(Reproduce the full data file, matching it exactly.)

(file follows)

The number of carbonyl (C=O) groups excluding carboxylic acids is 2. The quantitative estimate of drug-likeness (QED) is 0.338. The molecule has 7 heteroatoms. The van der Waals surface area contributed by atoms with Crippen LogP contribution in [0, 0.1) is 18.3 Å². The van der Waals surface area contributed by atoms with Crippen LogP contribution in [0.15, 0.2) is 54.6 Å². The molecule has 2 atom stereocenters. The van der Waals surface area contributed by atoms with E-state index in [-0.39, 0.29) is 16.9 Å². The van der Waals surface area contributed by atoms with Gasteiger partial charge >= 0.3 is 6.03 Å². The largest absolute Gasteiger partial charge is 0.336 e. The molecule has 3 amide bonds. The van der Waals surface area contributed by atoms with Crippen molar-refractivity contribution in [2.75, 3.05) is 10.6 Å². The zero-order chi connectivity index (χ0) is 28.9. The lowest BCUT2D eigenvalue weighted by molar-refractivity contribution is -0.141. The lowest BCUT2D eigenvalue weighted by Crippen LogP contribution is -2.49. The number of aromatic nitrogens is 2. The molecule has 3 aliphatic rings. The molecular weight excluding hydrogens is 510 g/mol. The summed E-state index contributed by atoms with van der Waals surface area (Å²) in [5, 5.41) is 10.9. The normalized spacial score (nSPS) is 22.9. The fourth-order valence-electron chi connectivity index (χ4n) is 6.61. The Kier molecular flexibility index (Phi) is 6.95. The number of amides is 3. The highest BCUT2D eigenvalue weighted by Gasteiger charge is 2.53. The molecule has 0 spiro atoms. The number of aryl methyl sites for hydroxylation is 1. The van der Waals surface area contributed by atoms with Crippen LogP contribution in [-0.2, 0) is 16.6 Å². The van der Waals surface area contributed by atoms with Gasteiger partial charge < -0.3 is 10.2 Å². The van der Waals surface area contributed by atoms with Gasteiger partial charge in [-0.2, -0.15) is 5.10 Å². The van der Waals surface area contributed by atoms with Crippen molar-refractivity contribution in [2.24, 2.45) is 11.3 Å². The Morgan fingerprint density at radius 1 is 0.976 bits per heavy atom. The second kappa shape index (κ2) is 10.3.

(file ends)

The number of carbonyl (C=O) groups excluding carboxylic acids is 2. The quantitative estimate of drug-likeness (QED) is 0.338. The molecule has 7 heteroatoms. The van der Waals surface area contributed by atoms with Crippen LogP contribution in [0, 0.1) is 18.3 Å². The van der Waals surface area contributed by atoms with Crippen LogP contribution in [0.15, 0.2) is 54.6 Å². The molecule has 2 atom stereocenters. The van der Waals surface area contributed by atoms with E-state index in [-0.39, 0.29) is 16.9 Å². The van der Waals surface area contributed by atoms with Gasteiger partial charge >= 0.3 is 6.03 Å². The largest absolute Gasteiger partial charge is 0.336 e. The molecule has 3 amide bonds. The van der Waals surface area contributed by atoms with Crippen molar-refractivity contribution in [2.75, 3.05) is 10.6 Å². The zero-order chi connectivity index (χ0) is 28.9. The lowest BCUT2D eigenvalue weighted by molar-refractivity contribution is -0.141. The lowest BCUT2D eigenvalue weighted by Crippen LogP contribution is -2.49. The number of aromatic nitrogens is 2. The molecule has 3 aliphatic rings. The molecular weight excluding hydrogens is 510 g/mol. The summed E-state index contributed by atoms with van der Waals surface area (Å²) in [5, 5.41) is 10.9. The normalized spacial score (nSPS) is 22.9. The fourth-order valence-electron chi connectivity index (χ4n) is 6.61. The Kier molecular flexibility index (Phi) is 6.95. The number of amides is 3. The highest BCUT2D eigenvalue weighted by Gasteiger charge is 2.53. The molecule has 0 spiro atoms. The number of aryl methyl sites for hydroxylation is 1. The van der Waals surface area contributed by atoms with Crippen LogP contribution in [-0.2, 0) is 16.6 Å². The van der Waals surface area contributed by atoms with Gasteiger partial charge < -0.3 is 10.2 Å². The van der Waals surface area contributed by atoms with Gasteiger partial charge in [-0.2, -0.15) is 5.10 Å². The van der Waals surface area contributed by atoms with Crippen molar-refractivity contribution in [2.24, 2.45) is 11.3 Å². The Morgan fingerprint density at radius 1 is 0.976 bits per heavy atom. The second kappa shape index (κ2) is 10.3.